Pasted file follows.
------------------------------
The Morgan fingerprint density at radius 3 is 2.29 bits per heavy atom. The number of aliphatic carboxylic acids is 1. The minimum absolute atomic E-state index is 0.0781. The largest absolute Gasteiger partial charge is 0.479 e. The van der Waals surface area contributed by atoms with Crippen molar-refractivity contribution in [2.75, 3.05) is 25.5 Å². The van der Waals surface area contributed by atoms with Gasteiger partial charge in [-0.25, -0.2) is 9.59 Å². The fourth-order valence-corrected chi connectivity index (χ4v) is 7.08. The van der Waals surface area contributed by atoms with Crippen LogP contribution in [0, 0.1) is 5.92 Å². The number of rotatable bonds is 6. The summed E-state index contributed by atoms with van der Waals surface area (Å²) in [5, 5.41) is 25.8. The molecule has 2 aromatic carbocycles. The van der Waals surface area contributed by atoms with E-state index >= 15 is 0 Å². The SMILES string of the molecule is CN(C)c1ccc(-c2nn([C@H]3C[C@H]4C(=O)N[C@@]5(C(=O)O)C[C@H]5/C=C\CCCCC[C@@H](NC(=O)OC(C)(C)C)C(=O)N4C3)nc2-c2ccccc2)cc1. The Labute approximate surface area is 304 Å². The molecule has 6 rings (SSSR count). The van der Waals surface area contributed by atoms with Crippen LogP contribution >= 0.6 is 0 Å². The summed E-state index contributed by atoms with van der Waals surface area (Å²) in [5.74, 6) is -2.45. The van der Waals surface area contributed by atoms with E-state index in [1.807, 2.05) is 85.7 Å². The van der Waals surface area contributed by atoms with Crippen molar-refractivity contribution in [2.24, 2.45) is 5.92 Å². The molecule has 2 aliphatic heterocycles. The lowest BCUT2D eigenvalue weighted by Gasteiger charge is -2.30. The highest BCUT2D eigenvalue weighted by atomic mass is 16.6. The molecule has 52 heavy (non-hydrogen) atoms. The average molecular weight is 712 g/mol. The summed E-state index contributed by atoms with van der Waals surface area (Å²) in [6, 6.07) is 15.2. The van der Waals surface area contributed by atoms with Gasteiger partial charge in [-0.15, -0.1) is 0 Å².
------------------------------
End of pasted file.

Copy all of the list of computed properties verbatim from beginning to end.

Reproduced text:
The Morgan fingerprint density at radius 3 is 2.29 bits per heavy atom. The number of aliphatic carboxylic acids is 1. The minimum absolute atomic E-state index is 0.0781. The largest absolute Gasteiger partial charge is 0.479 e. The van der Waals surface area contributed by atoms with Crippen molar-refractivity contribution in [2.75, 3.05) is 25.5 Å². The van der Waals surface area contributed by atoms with Gasteiger partial charge in [-0.25, -0.2) is 9.59 Å². The fourth-order valence-corrected chi connectivity index (χ4v) is 7.08. The van der Waals surface area contributed by atoms with Crippen LogP contribution in [0, 0.1) is 5.92 Å². The number of rotatable bonds is 6. The summed E-state index contributed by atoms with van der Waals surface area (Å²) in [5, 5.41) is 25.8. The molecule has 2 aromatic carbocycles. The van der Waals surface area contributed by atoms with E-state index >= 15 is 0 Å². The SMILES string of the molecule is CN(C)c1ccc(-c2nn([C@H]3C[C@H]4C(=O)N[C@@]5(C(=O)O)C[C@H]5/C=C\CCCCC[C@@H](NC(=O)OC(C)(C)C)C(=O)N4C3)nc2-c2ccccc2)cc1. The Labute approximate surface area is 304 Å². The molecule has 6 rings (SSSR count). The van der Waals surface area contributed by atoms with Crippen LogP contribution >= 0.6 is 0 Å². The summed E-state index contributed by atoms with van der Waals surface area (Å²) in [5.74, 6) is -2.45. The van der Waals surface area contributed by atoms with E-state index in [1.807, 2.05) is 85.7 Å². The van der Waals surface area contributed by atoms with Crippen molar-refractivity contribution in [2.24, 2.45) is 5.92 Å². The molecule has 2 aliphatic heterocycles. The lowest BCUT2D eigenvalue weighted by Gasteiger charge is -2.30. The highest BCUT2D eigenvalue weighted by atomic mass is 16.6. The molecule has 52 heavy (non-hydrogen) atoms. The average molecular weight is 712 g/mol. The summed E-state index contributed by atoms with van der Waals surface area (Å²) in [6, 6.07) is 15.2. The van der Waals surface area contributed by atoms with Gasteiger partial charge in [-0.15, -0.1) is 0 Å².